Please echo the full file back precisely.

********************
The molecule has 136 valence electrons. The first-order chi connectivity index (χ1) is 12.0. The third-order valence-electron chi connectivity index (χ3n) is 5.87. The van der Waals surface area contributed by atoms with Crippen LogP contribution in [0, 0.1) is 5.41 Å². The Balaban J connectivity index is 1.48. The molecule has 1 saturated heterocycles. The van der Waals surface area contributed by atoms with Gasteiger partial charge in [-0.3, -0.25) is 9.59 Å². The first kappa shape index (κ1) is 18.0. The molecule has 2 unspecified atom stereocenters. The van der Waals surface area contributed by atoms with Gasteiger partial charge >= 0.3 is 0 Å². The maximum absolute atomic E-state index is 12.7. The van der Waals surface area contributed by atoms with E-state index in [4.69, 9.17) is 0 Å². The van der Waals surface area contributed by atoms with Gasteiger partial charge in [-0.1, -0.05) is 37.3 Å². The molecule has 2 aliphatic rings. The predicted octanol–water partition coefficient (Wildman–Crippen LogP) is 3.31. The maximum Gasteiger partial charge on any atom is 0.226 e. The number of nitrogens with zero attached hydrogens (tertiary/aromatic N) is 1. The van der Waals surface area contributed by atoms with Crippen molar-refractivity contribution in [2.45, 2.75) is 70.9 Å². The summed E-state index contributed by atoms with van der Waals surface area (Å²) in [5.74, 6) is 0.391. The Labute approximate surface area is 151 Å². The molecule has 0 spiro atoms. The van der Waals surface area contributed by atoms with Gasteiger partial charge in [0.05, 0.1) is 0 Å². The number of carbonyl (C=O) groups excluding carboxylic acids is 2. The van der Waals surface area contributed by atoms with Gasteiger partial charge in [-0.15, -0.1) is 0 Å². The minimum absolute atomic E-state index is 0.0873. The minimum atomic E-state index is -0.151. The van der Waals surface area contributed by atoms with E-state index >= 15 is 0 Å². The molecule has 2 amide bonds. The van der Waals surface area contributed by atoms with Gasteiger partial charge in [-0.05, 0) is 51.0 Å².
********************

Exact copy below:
The molecule has 136 valence electrons. The first-order chi connectivity index (χ1) is 12.0. The third-order valence-electron chi connectivity index (χ3n) is 5.87. The van der Waals surface area contributed by atoms with Crippen LogP contribution in [0, 0.1) is 5.41 Å². The Balaban J connectivity index is 1.48. The molecule has 1 saturated heterocycles. The van der Waals surface area contributed by atoms with Gasteiger partial charge in [-0.3, -0.25) is 9.59 Å². The first kappa shape index (κ1) is 18.0. The molecule has 2 unspecified atom stereocenters. The van der Waals surface area contributed by atoms with Gasteiger partial charge >= 0.3 is 0 Å². The maximum absolute atomic E-state index is 12.7. The van der Waals surface area contributed by atoms with E-state index in [4.69, 9.17) is 0 Å². The van der Waals surface area contributed by atoms with Gasteiger partial charge in [-0.1, -0.05) is 37.3 Å². The molecule has 2 aliphatic rings. The predicted octanol–water partition coefficient (Wildman–Crippen LogP) is 3.31. The maximum Gasteiger partial charge on any atom is 0.226 e. The number of nitrogens with zero attached hydrogens (tertiary/aromatic N) is 1. The van der Waals surface area contributed by atoms with Crippen molar-refractivity contribution in [2.45, 2.75) is 70.9 Å². The summed E-state index contributed by atoms with van der Waals surface area (Å²) in [5.74, 6) is 0.391. The Labute approximate surface area is 151 Å². The molecule has 0 spiro atoms. The van der Waals surface area contributed by atoms with Gasteiger partial charge in [0.05, 0.1) is 0 Å². The number of carbonyl (C=O) groups excluding carboxylic acids is 2. The van der Waals surface area contributed by atoms with Gasteiger partial charge in [-0.15, -0.1) is 0 Å². The minimum absolute atomic E-state index is 0.0873. The minimum atomic E-state index is -0.151. The van der Waals surface area contributed by atoms with E-state index >= 15 is 0 Å². The molecule has 2 amide bonds. The van der Waals surface area contributed by atoms with Gasteiger partial charge in [-0.05, 0) is 51.0 Å².